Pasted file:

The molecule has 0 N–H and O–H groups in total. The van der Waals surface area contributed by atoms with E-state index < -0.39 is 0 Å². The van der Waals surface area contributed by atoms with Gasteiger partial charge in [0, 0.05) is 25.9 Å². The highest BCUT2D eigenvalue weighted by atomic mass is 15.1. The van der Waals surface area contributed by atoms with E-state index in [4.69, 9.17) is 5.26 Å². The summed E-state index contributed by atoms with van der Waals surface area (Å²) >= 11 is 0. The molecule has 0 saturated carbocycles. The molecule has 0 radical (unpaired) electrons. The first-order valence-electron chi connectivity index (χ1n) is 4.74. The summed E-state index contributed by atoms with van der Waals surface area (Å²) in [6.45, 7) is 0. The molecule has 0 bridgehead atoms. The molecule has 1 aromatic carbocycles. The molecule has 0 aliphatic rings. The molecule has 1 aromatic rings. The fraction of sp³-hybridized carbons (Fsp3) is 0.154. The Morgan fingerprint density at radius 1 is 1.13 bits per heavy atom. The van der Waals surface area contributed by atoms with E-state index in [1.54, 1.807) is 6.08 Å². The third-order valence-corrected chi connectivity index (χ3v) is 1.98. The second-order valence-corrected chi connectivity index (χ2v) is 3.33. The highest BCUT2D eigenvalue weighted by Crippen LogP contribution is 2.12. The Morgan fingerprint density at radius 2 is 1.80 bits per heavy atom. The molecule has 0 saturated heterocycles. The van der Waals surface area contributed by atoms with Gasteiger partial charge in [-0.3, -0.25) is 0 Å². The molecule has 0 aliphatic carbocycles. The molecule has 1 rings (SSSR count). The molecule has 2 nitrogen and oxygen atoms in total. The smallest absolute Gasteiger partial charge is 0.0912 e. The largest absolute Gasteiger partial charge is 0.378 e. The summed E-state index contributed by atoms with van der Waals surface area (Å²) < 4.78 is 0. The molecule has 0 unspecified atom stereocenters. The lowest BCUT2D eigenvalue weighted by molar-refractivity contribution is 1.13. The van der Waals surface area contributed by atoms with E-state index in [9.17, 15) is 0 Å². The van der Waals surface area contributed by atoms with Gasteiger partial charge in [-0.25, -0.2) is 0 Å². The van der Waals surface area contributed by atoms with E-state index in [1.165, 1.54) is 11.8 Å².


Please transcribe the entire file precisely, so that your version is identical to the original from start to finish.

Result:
The molecule has 0 N–H and O–H groups in total. The van der Waals surface area contributed by atoms with E-state index < -0.39 is 0 Å². The van der Waals surface area contributed by atoms with Gasteiger partial charge in [0, 0.05) is 25.9 Å². The highest BCUT2D eigenvalue weighted by atomic mass is 15.1. The van der Waals surface area contributed by atoms with E-state index in [4.69, 9.17) is 5.26 Å². The summed E-state index contributed by atoms with van der Waals surface area (Å²) >= 11 is 0. The molecule has 0 saturated carbocycles. The molecule has 0 radical (unpaired) electrons. The first-order valence-electron chi connectivity index (χ1n) is 4.74. The summed E-state index contributed by atoms with van der Waals surface area (Å²) in [6.45, 7) is 0. The molecule has 0 bridgehead atoms. The molecule has 1 aromatic carbocycles. The molecule has 0 aliphatic rings. The molecule has 1 aromatic rings. The fraction of sp³-hybridized carbons (Fsp3) is 0.154. The Morgan fingerprint density at radius 1 is 1.13 bits per heavy atom. The van der Waals surface area contributed by atoms with E-state index in [1.54, 1.807) is 6.08 Å². The third-order valence-corrected chi connectivity index (χ3v) is 1.98. The second-order valence-corrected chi connectivity index (χ2v) is 3.33. The highest BCUT2D eigenvalue weighted by Crippen LogP contribution is 2.12. The Morgan fingerprint density at radius 2 is 1.80 bits per heavy atom. The molecule has 0 saturated heterocycles. The van der Waals surface area contributed by atoms with Gasteiger partial charge in [-0.3, -0.25) is 0 Å². The molecule has 0 aliphatic carbocycles. The molecule has 1 rings (SSSR count). The molecule has 2 nitrogen and oxygen atoms in total. The smallest absolute Gasteiger partial charge is 0.0912 e. The largest absolute Gasteiger partial charge is 0.378 e. The summed E-state index contributed by atoms with van der Waals surface area (Å²) < 4.78 is 0. The molecule has 0 unspecified atom stereocenters. The lowest BCUT2D eigenvalue weighted by molar-refractivity contribution is 1.13. The van der Waals surface area contributed by atoms with E-state index in [9.17, 15) is 0 Å². The van der Waals surface area contributed by atoms with Gasteiger partial charge in [-0.25, -0.2) is 0 Å². The van der Waals surface area contributed by atoms with E-state index in [1.165, 1.54) is 11.8 Å².